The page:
“Could the kind reader have been riding along the main road to or from Easton that morning, his eye would have met a painful sight. He would have seen five young men, guilty of no crime save that of preferring liberty to slavery, drawn along the public highway—firmly bound together, tramping through dust and heat, bare-footed and bare-headed—fastened to three strong horses, whose riders were armed with pistols and daggers, on their way to prison like felons, and suffering every possible insult from the crowds of idle, vulgar people, who clustered round, and heartlessly made their failure to escape the occasion for all manner of ribaldry and sport.”

From Life and Times of Frederick Douglass: (An African American Heritage Book)

Why I'm Reading: He was whipped oftener who was whipped easiest.

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What I’m Reading: Silver Like Dust – 41 in a series – “Are you willing to serve in the Armed Forces of the United States…”

September 5th, 2019 No comments

“The distribution of these questionnaires in the camps created uproar, mostly because of questions 27 and 28. Question 27 asked: “Are you willing to serve in the Armed Forces of the United States, in combat duty, wherever ordered?” Although thirty-three thousand Japanese Americans did end up serving in the US military during World War II, some people, mostly Nisei, or those of the second generation, found Question 27 to be offensive and unfair. Farther down the table from Obaachan, one angry young man hissed: “Why should I go put my life on the line for this country?”

From  Silver Like Dust by Kimi Cunningham Grant

What I'm Reading: Those were hakujin beaches. Whites-only beaches.

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What I’m Reading: The Mueller Report – 53 in a series – “…Russia was behind the hacking operation…”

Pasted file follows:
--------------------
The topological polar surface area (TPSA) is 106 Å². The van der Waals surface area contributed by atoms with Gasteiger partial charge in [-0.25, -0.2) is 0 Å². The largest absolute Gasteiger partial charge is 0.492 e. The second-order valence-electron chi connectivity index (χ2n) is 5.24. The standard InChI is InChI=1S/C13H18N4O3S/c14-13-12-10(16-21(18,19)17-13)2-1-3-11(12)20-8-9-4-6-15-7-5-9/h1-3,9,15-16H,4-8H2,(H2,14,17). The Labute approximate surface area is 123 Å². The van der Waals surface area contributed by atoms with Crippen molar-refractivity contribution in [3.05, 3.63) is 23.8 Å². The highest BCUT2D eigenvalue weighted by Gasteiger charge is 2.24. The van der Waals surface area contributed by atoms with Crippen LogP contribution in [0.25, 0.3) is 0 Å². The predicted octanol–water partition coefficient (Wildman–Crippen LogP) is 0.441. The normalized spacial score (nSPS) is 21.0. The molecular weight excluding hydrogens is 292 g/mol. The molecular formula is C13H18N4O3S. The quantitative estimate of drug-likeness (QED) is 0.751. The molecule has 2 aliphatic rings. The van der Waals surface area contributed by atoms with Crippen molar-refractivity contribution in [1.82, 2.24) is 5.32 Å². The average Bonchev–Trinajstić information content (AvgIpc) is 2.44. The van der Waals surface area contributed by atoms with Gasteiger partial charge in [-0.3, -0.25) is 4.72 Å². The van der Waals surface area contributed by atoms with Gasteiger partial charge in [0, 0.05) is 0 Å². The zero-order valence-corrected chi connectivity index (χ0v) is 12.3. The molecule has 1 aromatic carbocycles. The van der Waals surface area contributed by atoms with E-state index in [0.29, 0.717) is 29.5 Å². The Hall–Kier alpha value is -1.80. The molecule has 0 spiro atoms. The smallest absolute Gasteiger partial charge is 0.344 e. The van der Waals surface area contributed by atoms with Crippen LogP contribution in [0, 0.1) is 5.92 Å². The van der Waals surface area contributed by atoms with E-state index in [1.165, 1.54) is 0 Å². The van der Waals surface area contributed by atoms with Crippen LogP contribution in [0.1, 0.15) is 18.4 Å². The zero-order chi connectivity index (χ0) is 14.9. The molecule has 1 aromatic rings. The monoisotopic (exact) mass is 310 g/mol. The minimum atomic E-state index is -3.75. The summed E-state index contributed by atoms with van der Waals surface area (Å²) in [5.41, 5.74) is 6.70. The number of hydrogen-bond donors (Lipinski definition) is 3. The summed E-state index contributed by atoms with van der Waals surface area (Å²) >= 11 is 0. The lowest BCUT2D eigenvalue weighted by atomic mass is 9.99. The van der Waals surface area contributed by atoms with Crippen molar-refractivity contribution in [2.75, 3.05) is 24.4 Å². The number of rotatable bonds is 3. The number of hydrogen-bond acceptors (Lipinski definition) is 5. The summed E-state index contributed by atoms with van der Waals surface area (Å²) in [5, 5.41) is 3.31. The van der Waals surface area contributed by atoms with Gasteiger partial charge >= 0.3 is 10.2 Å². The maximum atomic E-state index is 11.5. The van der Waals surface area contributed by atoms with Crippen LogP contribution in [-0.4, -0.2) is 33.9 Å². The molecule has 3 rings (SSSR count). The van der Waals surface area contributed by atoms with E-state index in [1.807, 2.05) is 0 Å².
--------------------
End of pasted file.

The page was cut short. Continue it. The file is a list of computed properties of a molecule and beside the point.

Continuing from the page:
September 5th, 2019 No comments

“After the U.S. intelligence community publicly announced its assessment that Russia was behind the hacking operation, Assange continued to deny “that the Clinton materials released by WikiLeaks had come from Russian hacking. According to media reports, Assange told a U.S. congressman that the DNC hack was an “inside job,” and purported to have “physical proof that Russians did not give materials to Assange.182”

Excerpt From The Mueller Report: Report On The Investigation Into Russian Interference In The 2016 Presidential Election
Robert S. Mueller

“By the end of the 2016 U.S. election, the IRA had the ability to reach millions of U.S. persons through their social media accounts. Multiple IRA-controlled Facebook groups and Instagram accounts had “hundreds of thousands of U.S. participants.”

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What I’m Reading: The Second Coming of the KKK – 31 in a series -“…a 1923 silent film with a cameo appearance by Charlie Chaplin…”

September 5th, 2019 No comments